I came into the ER with severe abdominal pain and vomiting. After scans and decisions, I underwent what I thought was going to be a laparoscopic appendectomy. The surgery was more involved than anticipated. I had a number of organs removed and part of my colon. All of this was during the time when no family members could be inside the hospital with me. Of course, I was admitted to the hospital and placed in a room. When the surgeon did his rounds the next morning, I was informed about the extent of the surgery, and we would need to await pathology reports, but he started encouraging even at that point consideration of inserting a port for chemotherapy treatments.
I went into the hospital basically a healthy person, I was all alone with no family allowed to be there with me, and this was all very overwhelming. I continued to recuperate as expected, and each day the surgeon would mention the port, but no pathology report had returned.
On Friday, 3 days later, Erin was my nurse. She was in my room tending to my needs when a representative from anesthesia came in to get me to sign a consent form for the port procedure scheduled now for Monday. Erin was already working on trying to facilitate a conference call with the oncologist, me and my wife. I was taken off guard by the anesthesia consent form because I hadn't heard any details about the pathology response yet. It felt like those steps happened out of order. I didn't even know what the port procedure would entail. I didn't even know yet exactly why I needed the port. Again, my wife could not be in the hospital to hear any of this firsthand and support me.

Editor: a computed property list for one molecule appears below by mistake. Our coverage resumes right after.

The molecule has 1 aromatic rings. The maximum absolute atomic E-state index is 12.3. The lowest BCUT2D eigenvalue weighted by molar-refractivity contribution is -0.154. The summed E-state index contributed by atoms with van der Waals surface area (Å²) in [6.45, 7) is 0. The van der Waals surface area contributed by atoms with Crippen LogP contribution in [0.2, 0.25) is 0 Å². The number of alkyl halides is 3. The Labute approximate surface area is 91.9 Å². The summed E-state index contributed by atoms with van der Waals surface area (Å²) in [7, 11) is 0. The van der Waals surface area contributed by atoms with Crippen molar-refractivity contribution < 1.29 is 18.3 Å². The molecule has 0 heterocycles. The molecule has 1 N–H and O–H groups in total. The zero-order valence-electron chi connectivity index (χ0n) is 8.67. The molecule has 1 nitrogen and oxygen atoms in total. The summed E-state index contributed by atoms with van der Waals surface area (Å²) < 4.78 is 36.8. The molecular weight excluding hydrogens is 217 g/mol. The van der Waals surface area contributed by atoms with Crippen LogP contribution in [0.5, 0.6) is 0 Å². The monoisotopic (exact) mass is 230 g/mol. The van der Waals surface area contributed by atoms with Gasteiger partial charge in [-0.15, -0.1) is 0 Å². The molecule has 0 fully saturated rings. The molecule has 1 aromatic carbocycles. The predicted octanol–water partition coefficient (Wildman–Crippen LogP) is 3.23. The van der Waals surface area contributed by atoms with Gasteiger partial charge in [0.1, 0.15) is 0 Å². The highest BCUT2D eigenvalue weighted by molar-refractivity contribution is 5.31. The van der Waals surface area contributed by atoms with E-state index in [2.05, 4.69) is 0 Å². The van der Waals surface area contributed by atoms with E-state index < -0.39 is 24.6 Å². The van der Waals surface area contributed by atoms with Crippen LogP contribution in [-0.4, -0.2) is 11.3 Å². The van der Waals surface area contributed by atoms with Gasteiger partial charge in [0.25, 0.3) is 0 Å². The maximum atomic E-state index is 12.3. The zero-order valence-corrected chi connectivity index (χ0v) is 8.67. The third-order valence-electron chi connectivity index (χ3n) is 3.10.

Erin realized how unsettled I was. She sensed my anxiety with the process, potential news, and again no family present. She arranged for the oncologist to come to my room, where we would call my wife to talk together. But she did not stop there! The more she thought about it she decided to pursue permission for my wife to come to the room for a face-to-face meeting with the oncologist. She knew this oncology consult was what I needed to better understand my potential diagnosis and the need for a port and what was involved with that. She also sensed I would take the news better with my wife present. That time together was so precious and helpful to me at that moment.
Erin went way above the call of duty that day and I want her to know how I very much appreciated it.